Samsung Electronics said it aims to see sales of its foldable phones surpass the discontinued Note series of smartphones as it seeks to boost the profitability of its mobile division.
Song Joon Cho | Bloomberg | Getty Images
Samsung hopes to bring its foldable phones into mass production, saying on Thursday it aims for sales of such devices to surpass sales of the popular Note series of phones.
The South Korean electronics giant is hoping to boost sales of its foldable phones to boost profitability for its mobile division, which has been hit by rising material costs and declining consumer demand.
Samsung first released the Note smartphone model in 2011. Years later, it achieved success with larger screen sizes in an era when its competitors had smaller displays.
But as smartphones continued to grow, including Samsung’s flagship S-series devices, the Note was eventually discontinued. Instead, the Galaxy S Ultra filled the void. The Note 20, released in 2020, is the latest phone in the Samsung series.
Samsung’s first foldable phone, the Galaxy Fold, was released in 2019 after some technical issues. The company has since released a number of other models.
But foldable phones still have a niche in the overall smartphone market. Samsung hopes to make them “mainstream,” according to an earnings report released on Thursday, with the aim of boosting the profitability of its smartphone division.
“In the second half of the year, we will continue to maintain the sales momentum of our S series, and will also use the new folding series that will be launched to provide sales in excess of the sales that we used to report using the Note series,” This was on a conference call Sung Koo Kim, vice president of the company’s Mobile Engagement Division, said Thursday.
It’s unclear what timeline Samsung is referring to for foldable devices to outsell Note sales, given that the latest device is currently out of production. Samsung was unable to elaborate when it contacted CNBC.
For reference, according to IDC, Samsung has shipped 190 million Note units over the life of the phone. So far, Samsung has shipped over 10 million foldable phones.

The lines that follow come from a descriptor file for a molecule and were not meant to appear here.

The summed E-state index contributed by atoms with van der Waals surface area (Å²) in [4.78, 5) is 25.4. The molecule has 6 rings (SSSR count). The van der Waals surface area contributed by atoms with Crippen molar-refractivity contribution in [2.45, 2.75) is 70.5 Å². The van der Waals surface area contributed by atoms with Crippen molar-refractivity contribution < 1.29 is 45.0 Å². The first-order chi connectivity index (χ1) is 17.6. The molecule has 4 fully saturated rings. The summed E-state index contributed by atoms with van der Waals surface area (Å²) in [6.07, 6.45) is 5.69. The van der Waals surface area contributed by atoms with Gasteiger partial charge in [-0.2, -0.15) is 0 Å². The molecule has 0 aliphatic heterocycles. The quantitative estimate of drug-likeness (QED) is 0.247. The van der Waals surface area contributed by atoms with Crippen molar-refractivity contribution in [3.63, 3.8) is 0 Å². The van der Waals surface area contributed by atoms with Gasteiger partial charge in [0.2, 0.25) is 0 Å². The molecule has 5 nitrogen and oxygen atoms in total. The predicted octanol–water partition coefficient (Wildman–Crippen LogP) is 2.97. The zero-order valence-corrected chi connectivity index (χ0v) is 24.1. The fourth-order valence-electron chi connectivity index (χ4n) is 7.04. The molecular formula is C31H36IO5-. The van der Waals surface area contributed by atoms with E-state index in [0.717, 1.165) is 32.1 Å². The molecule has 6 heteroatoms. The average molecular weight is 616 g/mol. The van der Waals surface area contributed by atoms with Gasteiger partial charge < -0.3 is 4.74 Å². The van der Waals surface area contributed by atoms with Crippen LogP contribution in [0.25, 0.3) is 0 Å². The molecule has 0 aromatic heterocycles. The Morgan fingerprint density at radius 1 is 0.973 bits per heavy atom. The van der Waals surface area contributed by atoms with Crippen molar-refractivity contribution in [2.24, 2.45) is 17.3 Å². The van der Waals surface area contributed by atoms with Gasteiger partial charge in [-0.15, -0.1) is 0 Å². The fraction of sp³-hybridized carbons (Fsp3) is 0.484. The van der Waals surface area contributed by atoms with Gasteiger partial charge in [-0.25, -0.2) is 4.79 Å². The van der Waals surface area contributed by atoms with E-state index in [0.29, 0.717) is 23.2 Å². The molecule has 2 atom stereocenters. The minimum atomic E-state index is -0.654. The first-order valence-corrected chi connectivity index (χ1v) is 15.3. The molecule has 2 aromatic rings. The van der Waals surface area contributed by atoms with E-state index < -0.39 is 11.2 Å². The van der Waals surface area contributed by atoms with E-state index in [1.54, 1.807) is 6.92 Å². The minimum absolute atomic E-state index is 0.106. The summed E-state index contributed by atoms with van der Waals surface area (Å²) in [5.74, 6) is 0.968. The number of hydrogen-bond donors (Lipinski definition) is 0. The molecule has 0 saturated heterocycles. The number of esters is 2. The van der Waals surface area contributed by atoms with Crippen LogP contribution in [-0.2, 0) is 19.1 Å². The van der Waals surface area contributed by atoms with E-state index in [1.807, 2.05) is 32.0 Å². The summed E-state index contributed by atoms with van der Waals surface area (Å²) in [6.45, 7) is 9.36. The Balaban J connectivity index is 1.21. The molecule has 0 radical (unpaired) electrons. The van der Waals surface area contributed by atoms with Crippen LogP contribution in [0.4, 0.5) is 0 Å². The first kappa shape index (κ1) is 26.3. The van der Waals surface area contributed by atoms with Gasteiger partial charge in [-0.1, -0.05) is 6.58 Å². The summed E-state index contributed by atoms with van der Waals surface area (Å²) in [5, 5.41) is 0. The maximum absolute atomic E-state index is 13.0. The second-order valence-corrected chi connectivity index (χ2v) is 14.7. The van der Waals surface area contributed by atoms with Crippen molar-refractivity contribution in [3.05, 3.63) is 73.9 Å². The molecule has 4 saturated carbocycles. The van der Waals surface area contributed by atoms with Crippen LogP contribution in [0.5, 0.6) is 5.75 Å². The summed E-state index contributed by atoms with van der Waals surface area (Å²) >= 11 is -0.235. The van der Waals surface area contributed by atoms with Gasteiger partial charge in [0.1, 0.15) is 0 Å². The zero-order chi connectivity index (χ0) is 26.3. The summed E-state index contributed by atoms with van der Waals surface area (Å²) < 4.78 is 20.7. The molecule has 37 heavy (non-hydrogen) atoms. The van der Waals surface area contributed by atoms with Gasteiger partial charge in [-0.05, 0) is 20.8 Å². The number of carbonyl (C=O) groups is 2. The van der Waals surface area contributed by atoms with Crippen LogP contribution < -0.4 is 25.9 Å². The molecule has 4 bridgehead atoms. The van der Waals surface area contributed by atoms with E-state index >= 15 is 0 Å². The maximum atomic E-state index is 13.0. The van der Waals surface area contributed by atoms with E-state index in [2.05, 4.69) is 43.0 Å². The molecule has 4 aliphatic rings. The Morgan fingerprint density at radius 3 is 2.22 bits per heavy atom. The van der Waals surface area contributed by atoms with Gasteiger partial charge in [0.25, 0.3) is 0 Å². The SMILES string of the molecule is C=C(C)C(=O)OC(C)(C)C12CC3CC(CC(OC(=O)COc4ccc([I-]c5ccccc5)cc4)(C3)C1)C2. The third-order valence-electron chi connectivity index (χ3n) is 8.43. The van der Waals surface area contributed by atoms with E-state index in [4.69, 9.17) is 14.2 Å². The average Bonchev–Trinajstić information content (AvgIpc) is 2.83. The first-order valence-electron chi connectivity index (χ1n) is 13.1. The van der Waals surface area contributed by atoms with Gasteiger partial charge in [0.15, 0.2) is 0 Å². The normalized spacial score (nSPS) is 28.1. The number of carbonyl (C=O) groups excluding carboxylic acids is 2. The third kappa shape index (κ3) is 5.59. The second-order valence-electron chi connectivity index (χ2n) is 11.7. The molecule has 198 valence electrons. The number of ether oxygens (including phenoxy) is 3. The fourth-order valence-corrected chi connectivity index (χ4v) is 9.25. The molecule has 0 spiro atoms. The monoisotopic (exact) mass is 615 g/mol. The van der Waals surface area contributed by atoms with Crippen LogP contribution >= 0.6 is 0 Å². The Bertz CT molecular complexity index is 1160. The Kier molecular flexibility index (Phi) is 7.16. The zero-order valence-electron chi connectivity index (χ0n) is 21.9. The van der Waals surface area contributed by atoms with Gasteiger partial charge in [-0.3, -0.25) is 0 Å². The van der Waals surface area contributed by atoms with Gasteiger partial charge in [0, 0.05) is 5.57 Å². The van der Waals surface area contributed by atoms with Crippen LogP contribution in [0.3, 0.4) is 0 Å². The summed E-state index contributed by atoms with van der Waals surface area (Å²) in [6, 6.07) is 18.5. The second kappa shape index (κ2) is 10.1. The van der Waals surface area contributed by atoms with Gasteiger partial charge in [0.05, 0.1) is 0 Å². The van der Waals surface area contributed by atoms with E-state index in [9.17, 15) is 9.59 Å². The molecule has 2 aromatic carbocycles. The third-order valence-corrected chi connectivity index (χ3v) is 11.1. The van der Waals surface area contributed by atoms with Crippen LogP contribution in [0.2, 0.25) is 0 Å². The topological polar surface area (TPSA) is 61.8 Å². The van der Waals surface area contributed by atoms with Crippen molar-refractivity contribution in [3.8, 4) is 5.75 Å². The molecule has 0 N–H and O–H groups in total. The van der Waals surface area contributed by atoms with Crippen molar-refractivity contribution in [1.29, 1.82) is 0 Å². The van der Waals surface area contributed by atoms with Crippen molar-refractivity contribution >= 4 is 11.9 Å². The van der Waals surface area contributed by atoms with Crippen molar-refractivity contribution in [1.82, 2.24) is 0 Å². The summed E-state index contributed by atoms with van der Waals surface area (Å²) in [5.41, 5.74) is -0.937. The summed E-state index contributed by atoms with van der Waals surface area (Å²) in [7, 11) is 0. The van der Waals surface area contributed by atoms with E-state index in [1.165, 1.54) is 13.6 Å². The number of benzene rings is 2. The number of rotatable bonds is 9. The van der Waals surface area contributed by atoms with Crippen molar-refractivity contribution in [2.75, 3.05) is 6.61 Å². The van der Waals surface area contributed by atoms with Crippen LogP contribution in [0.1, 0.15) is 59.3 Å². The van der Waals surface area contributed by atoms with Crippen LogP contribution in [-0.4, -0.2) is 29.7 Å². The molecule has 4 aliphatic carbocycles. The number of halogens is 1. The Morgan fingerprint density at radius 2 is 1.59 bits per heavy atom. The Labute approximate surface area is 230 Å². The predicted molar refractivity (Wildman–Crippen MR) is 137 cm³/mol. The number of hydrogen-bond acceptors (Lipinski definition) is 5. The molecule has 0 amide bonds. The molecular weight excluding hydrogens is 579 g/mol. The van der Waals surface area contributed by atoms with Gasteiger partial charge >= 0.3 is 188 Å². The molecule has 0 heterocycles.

Samsung has shipped about 12 million Note 20 phones, the latest in the series, and about 14 million Note 10 devices. This compares to 8 million Galaxy Z Flip 3 and Galaxy Z Fold 3, Samsung’s latest foldable phones.
The company is gearing up to release new foldable devices next month.
“It makes sense for Samsung to bet on foldables: it’s a high-margin premium product that drives average selling prices and sets Samsung apart from the competition,” Brian Ma, an analyst at IDC, told CNBC.
“Even if the Note line still has a dedicated following, it’s now ten years old, so the company’s commitment to foldables allows the company to stay one step ahead.”
Indeed, the profitability of the smartphone division is a top priority for Samsung. According to Samsung, in the second quarter, mobile business profits declined quarter-on-quarter due to higher costs and “adverse currency effects.” However, revenue increased year-over-year, driven by higher sales of premium models such as the S22 series smartphones and Tab S8 tablets.
Samsung’s Kim expects the smartphone market to remain flat or grow slightly in the second half of the year. Foldable phones will be a key part of Samsung’s drive to boost profitability.
The company said it will “ensure consistent profitability by targeting sales of foldable devices that outperform those of the Galaxy Note series and fully mainstream foldable devices, delivering a differentiated consumer experience through a global partnership.”